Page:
The robins arrived enmasse for the first time this year, swooping into the yard, flying from tree to tree and gleefully chortling.
Their sounds remind me of my long gone great aunt Emily at the holiday table.
“Mmmm, Mmmm, Mmmm,” Aunt Emily murmured throughout the meal.
What shall we try, the robins seem to ask. How about these American holly berries? Oh, look! The yaupon hollies are over here! Wait! There are a few seeds left on the crape myrtle!
So, the robins just zoom around, taste testing various berries as if on a progressive diner party with friends. Soon they will be joined by their cedar waxwing friends, dressed for the party as if it were a masked ball.
Both species especially love my yaupon holly berries and the bird bath becomes a party punch bowl for the frenetically active, thirsty critters.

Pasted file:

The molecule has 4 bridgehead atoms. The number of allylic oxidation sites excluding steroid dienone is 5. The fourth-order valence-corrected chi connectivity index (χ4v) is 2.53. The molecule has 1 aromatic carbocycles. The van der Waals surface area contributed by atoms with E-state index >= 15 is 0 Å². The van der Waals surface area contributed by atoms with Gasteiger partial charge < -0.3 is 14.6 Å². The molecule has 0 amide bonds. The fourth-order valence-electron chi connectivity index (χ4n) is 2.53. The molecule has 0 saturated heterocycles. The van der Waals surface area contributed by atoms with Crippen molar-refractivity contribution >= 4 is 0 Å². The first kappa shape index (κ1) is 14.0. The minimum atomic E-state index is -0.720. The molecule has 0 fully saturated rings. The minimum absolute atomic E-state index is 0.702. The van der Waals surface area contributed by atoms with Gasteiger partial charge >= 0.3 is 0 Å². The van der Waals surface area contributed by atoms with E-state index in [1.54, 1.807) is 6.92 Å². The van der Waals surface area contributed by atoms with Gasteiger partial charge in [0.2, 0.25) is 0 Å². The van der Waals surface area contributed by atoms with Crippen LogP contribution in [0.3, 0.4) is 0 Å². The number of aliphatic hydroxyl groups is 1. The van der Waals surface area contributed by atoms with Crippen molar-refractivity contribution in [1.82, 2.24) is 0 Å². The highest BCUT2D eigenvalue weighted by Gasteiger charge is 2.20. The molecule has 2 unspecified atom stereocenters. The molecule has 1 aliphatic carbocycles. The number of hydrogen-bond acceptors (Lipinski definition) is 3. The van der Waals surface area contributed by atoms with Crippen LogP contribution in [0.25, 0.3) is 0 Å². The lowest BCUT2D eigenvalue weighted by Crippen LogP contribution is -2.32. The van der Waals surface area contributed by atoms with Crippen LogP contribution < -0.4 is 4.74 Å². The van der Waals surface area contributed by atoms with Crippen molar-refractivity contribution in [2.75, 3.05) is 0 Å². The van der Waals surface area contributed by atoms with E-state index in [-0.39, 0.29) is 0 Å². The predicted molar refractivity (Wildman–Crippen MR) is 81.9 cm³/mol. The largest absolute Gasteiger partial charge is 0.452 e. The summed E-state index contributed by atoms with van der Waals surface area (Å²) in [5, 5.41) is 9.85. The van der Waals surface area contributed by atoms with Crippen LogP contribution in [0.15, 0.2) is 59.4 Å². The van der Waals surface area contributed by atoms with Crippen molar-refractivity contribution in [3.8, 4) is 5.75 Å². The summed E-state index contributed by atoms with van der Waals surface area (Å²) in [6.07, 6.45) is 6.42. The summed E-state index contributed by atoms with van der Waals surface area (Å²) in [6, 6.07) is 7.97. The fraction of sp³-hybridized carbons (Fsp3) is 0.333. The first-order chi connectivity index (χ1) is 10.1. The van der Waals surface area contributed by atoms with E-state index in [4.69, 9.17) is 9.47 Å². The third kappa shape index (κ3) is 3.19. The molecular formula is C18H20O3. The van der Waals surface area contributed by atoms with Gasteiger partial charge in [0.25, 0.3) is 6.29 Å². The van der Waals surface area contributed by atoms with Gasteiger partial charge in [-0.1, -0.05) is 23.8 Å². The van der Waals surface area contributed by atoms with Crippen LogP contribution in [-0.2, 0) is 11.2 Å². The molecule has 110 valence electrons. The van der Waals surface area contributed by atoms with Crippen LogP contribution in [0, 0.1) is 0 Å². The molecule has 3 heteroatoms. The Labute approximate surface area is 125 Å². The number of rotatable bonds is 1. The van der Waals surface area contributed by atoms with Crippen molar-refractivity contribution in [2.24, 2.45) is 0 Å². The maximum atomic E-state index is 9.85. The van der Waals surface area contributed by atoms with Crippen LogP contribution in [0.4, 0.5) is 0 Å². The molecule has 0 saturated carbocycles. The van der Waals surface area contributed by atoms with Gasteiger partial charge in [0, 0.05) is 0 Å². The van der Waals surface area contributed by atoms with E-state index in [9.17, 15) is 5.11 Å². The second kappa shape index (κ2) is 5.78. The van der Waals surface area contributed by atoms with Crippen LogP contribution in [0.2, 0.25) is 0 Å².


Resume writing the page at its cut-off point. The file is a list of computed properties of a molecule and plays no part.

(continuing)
It’s more than a party though. Robins, mockingbirds, wrens, nuthatches and other winter yard birds eat insects in warm weather but they are dependent on fruits, berries and seeds from trees and other plants to survive the winter.
Our local robins don’t migrate. So, my visitors could be local birds whose life consists of one big dinner party around Virginia Beach all winter. Or they might be birds from, say, Canada, that have traveled south for some “southern cooking.”
Trees are a life line for winter birds. As usual, it’s trees to the rescue again!
My son, Gibbs Barrow, took the robin photo in Atlanta, Georgia, but I love it because the robin looks like it has such discriminating taste!